production); (5) immunological disguises (Protein A, coagulase); (6)
membrane-damaging toxins that lyse eucaryotic cell membranes
(hemolysins, leukotoxin, leukocidin; (7) exotoxins that damage
host tissues or otherwise provoke symptoms of disease (SEA-G,
TSST, ET); and (8) inherent and acquired resistance to
antimicrobial agents.

FIGURE 2. Virulence determinants of Staphylococcus aureus

For the majority of diseases caused by S. aureus, pathogenesis is


multifactorial, so it is difficult to determine precisely the role of any
given factor. However, there are correlations between strains isolated
from particular diseases and expression of particular virulence
determinants, which suggests their role in a particular diseases. The
application of molecular biology has led to advances in unraveling the
pathogenesis of staphylococcal diseases. Genes encoding potential
virulence factors have been cloned and sequenced, and many protein
toxins have been purified. With some staphylococcal toxins, symptoms
of human disease can be reproduced in animals with the purified
protein toxins, lending an understanding of their mechanism of action.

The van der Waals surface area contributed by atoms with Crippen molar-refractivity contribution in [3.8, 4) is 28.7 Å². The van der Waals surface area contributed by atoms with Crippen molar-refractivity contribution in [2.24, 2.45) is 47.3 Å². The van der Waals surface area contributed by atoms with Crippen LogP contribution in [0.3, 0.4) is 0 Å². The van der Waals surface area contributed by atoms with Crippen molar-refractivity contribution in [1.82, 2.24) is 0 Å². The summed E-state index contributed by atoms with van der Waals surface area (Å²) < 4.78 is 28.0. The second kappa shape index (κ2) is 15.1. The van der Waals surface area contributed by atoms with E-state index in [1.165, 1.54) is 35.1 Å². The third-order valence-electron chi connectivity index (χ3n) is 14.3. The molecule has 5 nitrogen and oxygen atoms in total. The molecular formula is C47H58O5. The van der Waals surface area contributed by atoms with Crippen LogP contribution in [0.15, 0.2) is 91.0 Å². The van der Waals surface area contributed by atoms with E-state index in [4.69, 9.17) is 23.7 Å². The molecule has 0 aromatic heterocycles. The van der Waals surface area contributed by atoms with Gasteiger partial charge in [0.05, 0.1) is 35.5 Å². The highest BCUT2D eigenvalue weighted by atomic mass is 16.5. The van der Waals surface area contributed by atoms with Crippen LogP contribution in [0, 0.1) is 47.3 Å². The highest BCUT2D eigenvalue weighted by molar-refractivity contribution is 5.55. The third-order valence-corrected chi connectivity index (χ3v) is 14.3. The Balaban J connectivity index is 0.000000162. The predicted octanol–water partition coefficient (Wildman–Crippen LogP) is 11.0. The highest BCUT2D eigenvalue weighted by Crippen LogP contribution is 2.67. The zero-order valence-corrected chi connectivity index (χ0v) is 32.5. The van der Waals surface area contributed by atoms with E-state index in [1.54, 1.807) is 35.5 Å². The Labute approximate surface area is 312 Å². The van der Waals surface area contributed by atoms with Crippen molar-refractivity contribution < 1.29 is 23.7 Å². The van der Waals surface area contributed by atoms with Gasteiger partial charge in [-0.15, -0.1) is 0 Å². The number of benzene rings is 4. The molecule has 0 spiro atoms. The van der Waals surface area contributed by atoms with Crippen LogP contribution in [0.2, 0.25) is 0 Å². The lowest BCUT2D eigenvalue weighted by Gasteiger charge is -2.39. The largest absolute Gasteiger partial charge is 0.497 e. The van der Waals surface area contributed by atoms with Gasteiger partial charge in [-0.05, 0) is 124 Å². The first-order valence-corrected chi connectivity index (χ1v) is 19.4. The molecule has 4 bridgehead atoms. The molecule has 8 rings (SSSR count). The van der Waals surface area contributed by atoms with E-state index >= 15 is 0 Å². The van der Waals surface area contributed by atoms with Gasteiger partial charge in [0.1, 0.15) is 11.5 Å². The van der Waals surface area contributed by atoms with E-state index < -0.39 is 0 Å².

Human staphylococcal infections are frequent, but usually remain


localized at the portal of entry by the normal host defenses. The portal
may be a hair follicle, but usually it is a break in the skin which may be
a minute needle-stick or a surgical wound. Foreign bodies, including
sutures, are readily colonized by staphylococci, which may make
infections difficult to control. Another portal of entry is the respiratory
tract. Staphylococcal pneumonia is a frequent complication of
influenza. The localized host response to staphylococcal infection is
inflammation, characterized by an elevated temperature at the site,
swelling, the accumulation of pus, and necrosis of tissue. Around the
inflamed area, a fibrin clot may form, walling off the bacteria and
leukocytes as a characteristic pus-filled boil or abscess. More serious
infections of the skin may occur, such as furuncles or impetigo.
Localized infection of the bone is called osteomyelitis. Serious
consequences of staphylococcal infections occur when the bacteria
invade the blood stream. A resulting septicemia may be rapidly fatal; a
bacteremia may result in seeding other internal abscesses, other skin
lesions, or infections in the lung, kidney, heart, skeletal muscle or
meninges.

FIGURE 3. Sites of infection and diseases caused by Staphylococcus aureus

Adherence to Host Cell Proteins

S. aureus cells express surface proteins that promote attachment to


host proteins such as laminin and fibronectin that form the
extracellular matrix of epithelial and endothelial surfaces. In addition,